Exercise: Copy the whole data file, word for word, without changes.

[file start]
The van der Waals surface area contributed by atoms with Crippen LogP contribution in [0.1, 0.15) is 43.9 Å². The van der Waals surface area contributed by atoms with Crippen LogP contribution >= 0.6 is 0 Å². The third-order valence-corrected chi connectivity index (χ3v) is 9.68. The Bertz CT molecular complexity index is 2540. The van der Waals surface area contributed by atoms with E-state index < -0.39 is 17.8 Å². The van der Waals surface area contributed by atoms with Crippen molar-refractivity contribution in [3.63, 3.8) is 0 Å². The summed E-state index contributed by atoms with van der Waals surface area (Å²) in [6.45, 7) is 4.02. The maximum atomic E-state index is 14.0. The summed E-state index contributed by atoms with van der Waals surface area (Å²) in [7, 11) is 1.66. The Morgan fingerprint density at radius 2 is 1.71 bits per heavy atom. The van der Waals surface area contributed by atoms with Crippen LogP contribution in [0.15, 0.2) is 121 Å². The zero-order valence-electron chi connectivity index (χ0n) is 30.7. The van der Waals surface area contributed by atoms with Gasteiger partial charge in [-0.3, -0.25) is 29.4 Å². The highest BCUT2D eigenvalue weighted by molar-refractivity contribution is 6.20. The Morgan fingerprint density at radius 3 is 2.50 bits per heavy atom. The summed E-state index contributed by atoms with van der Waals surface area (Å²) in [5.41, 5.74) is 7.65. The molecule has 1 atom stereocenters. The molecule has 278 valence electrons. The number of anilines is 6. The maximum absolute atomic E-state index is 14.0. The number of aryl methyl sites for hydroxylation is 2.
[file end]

The van der Waals surface area contributed by atoms with Crippen LogP contribution in [0.1, 0.15) is 43.9 Å². The van der Waals surface area contributed by atoms with Crippen LogP contribution >= 0.6 is 0 Å². The third-order valence-corrected chi connectivity index (χ3v) is 9.68. The Bertz CT molecular complexity index is 2540. The van der Waals surface area contributed by atoms with E-state index < -0.39 is 17.8 Å². The van der Waals surface area contributed by atoms with Crippen molar-refractivity contribution in [3.63, 3.8) is 0 Å². The summed E-state index contributed by atoms with van der Waals surface area (Å²) in [6.45, 7) is 4.02. The maximum atomic E-state index is 14.0. The summed E-state index contributed by atoms with van der Waals surface area (Å²) in [7, 11) is 1.66. The Morgan fingerprint density at radius 2 is 1.71 bits per heavy atom. The van der Waals surface area contributed by atoms with Crippen LogP contribution in [0.15, 0.2) is 121 Å². The zero-order valence-electron chi connectivity index (χ0n) is 30.7. The van der Waals surface area contributed by atoms with Gasteiger partial charge in [-0.3, -0.25) is 29.4 Å². The highest BCUT2D eigenvalue weighted by molar-refractivity contribution is 6.20. The Morgan fingerprint density at radius 3 is 2.50 bits per heavy atom. The summed E-state index contributed by atoms with van der Waals surface area (Å²) in [5.41, 5.74) is 7.65. The molecule has 1 atom stereocenters. The molecule has 278 valence electrons. The number of anilines is 6. The maximum absolute atomic E-state index is 14.0. The number of aryl methyl sites for hydroxylation is 2.